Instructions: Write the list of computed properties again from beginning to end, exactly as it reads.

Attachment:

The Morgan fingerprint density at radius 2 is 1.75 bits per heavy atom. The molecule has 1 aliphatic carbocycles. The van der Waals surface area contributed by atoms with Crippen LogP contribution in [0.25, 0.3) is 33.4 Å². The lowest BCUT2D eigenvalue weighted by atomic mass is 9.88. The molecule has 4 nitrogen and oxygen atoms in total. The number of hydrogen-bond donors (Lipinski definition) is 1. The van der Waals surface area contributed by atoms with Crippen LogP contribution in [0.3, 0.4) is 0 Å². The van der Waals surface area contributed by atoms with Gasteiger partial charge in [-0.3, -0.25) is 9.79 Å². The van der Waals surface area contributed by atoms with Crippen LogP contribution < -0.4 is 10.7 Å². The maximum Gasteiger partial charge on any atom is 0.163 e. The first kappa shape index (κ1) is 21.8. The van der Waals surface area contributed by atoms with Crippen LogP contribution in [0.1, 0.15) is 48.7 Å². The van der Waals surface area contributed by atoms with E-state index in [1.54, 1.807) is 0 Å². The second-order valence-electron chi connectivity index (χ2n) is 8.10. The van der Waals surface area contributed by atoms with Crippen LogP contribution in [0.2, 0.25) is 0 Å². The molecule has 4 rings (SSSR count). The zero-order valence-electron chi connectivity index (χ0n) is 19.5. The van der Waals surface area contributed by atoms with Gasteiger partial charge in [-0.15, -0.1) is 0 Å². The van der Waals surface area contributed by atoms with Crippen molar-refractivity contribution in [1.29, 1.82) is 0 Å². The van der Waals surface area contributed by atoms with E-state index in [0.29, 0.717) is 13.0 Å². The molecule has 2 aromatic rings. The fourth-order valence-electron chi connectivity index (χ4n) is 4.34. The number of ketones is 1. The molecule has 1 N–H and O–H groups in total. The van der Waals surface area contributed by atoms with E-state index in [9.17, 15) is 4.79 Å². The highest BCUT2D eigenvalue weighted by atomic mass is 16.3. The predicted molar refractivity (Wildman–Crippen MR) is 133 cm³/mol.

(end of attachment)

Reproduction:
The Morgan fingerprint density at radius 2 is 1.75 bits per heavy atom. The molecule has 1 aliphatic carbocycles. The van der Waals surface area contributed by atoms with Crippen LogP contribution in [0.25, 0.3) is 33.4 Å². The lowest BCUT2D eigenvalue weighted by atomic mass is 9.88. The molecule has 4 nitrogen and oxygen atoms in total. The number of hydrogen-bond donors (Lipinski definition) is 1. The van der Waals surface area contributed by atoms with Crippen LogP contribution in [0.3, 0.4) is 0 Å². The van der Waals surface area contributed by atoms with Gasteiger partial charge in [-0.3, -0.25) is 9.79 Å². The van der Waals surface area contributed by atoms with Crippen LogP contribution < -0.4 is 10.7 Å². The maximum Gasteiger partial charge on any atom is 0.163 e. The first kappa shape index (κ1) is 21.8. The van der Waals surface area contributed by atoms with Crippen LogP contribution in [0.1, 0.15) is 48.7 Å². The van der Waals surface area contributed by atoms with E-state index in [1.54, 1.807) is 0 Å². The second-order valence-electron chi connectivity index (χ2n) is 8.10. The van der Waals surface area contributed by atoms with Crippen LogP contribution in [0.2, 0.25) is 0 Å². The molecule has 4 rings (SSSR count). The zero-order valence-electron chi connectivity index (χ0n) is 19.5. The van der Waals surface area contributed by atoms with Gasteiger partial charge in [-0.15, -0.1) is 0 Å². The van der Waals surface area contributed by atoms with Crippen molar-refractivity contribution in [1.29, 1.82) is 0 Å². The van der Waals surface area contributed by atoms with E-state index in [0.29, 0.717) is 13.0 Å². The molecule has 2 aromatic rings. The fourth-order valence-electron chi connectivity index (χ4n) is 4.34. The number of ketones is 1. The molecule has 1 N–H and O–H groups in total. The van der Waals surface area contributed by atoms with E-state index in [9.17, 15) is 4.79 Å². The highest BCUT2D eigenvalue weighted by atomic mass is 16.3. The predicted molar refractivity (Wildman–Crippen MR) is 133 cm³/mol.